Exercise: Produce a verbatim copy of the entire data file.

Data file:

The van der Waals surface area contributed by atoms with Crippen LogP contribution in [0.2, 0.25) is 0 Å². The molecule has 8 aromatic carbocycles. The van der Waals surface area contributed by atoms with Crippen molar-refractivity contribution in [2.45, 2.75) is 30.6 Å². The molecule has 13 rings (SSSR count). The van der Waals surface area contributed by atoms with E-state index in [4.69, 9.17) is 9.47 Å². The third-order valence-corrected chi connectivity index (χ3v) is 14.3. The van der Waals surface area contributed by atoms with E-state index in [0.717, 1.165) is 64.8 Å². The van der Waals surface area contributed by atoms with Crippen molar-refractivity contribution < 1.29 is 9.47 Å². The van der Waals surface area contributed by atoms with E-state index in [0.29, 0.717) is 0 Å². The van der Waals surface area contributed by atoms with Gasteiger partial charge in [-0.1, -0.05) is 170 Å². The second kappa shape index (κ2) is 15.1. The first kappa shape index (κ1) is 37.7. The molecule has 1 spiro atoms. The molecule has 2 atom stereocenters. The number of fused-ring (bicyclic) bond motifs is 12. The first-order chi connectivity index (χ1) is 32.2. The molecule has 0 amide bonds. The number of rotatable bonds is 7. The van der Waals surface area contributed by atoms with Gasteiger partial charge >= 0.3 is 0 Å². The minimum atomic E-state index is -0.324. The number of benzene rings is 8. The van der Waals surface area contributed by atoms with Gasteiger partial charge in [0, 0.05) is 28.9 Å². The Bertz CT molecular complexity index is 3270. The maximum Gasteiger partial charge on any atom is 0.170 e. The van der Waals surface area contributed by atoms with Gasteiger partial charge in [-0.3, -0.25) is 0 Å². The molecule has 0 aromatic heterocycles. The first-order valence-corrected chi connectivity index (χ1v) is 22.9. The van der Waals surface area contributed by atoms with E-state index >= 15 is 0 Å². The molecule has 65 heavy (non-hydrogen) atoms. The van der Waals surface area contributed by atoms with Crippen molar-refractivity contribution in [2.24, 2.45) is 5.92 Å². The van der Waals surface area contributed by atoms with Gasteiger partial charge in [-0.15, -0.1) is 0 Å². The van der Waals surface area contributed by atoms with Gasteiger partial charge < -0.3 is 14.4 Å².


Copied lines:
The van der Waals surface area contributed by atoms with Crippen LogP contribution in [0.2, 0.25) is 0 Å². The molecule has 8 aromatic carbocycles. The van der Waals surface area contributed by atoms with Crippen molar-refractivity contribution in [2.45, 2.75) is 30.6 Å². The molecule has 13 rings (SSSR count). The van der Waals surface area contributed by atoms with E-state index in [4.69, 9.17) is 9.47 Å². The third-order valence-corrected chi connectivity index (χ3v) is 14.3. The van der Waals surface area contributed by atoms with E-state index in [0.717, 1.165) is 64.8 Å². The van der Waals surface area contributed by atoms with Crippen molar-refractivity contribution < 1.29 is 9.47 Å². The van der Waals surface area contributed by atoms with E-state index in [0.29, 0.717) is 0 Å². The van der Waals surface area contributed by atoms with Gasteiger partial charge in [-0.1, -0.05) is 170 Å². The second kappa shape index (κ2) is 15.1. The first kappa shape index (κ1) is 37.7. The molecule has 1 spiro atoms. The molecule has 2 atom stereocenters. The number of fused-ring (bicyclic) bond motifs is 12. The first-order chi connectivity index (χ1) is 32.2. The molecule has 0 amide bonds. The number of rotatable bonds is 7. The van der Waals surface area contributed by atoms with Gasteiger partial charge >= 0.3 is 0 Å². The minimum atomic E-state index is -0.324. The number of benzene rings is 8. The van der Waals surface area contributed by atoms with Gasteiger partial charge in [0, 0.05) is 28.9 Å². The Bertz CT molecular complexity index is 3270. The maximum Gasteiger partial charge on any atom is 0.170 e. The van der Waals surface area contributed by atoms with Gasteiger partial charge in [-0.3, -0.25) is 0 Å². The molecule has 0 aromatic heterocycles. The first-order valence-corrected chi connectivity index (χ1v) is 22.9. The van der Waals surface area contributed by atoms with E-state index >= 15 is 0 Å². The molecule has 65 heavy (non-hydrogen) atoms. The van der Waals surface area contributed by atoms with Crippen molar-refractivity contribution in [2.24, 2.45) is 5.92 Å². The van der Waals surface area contributed by atoms with Gasteiger partial charge in [-0.15, -0.1) is 0 Å². The van der Waals surface area contributed by atoms with Gasteiger partial charge < -0.3 is 14.4 Å².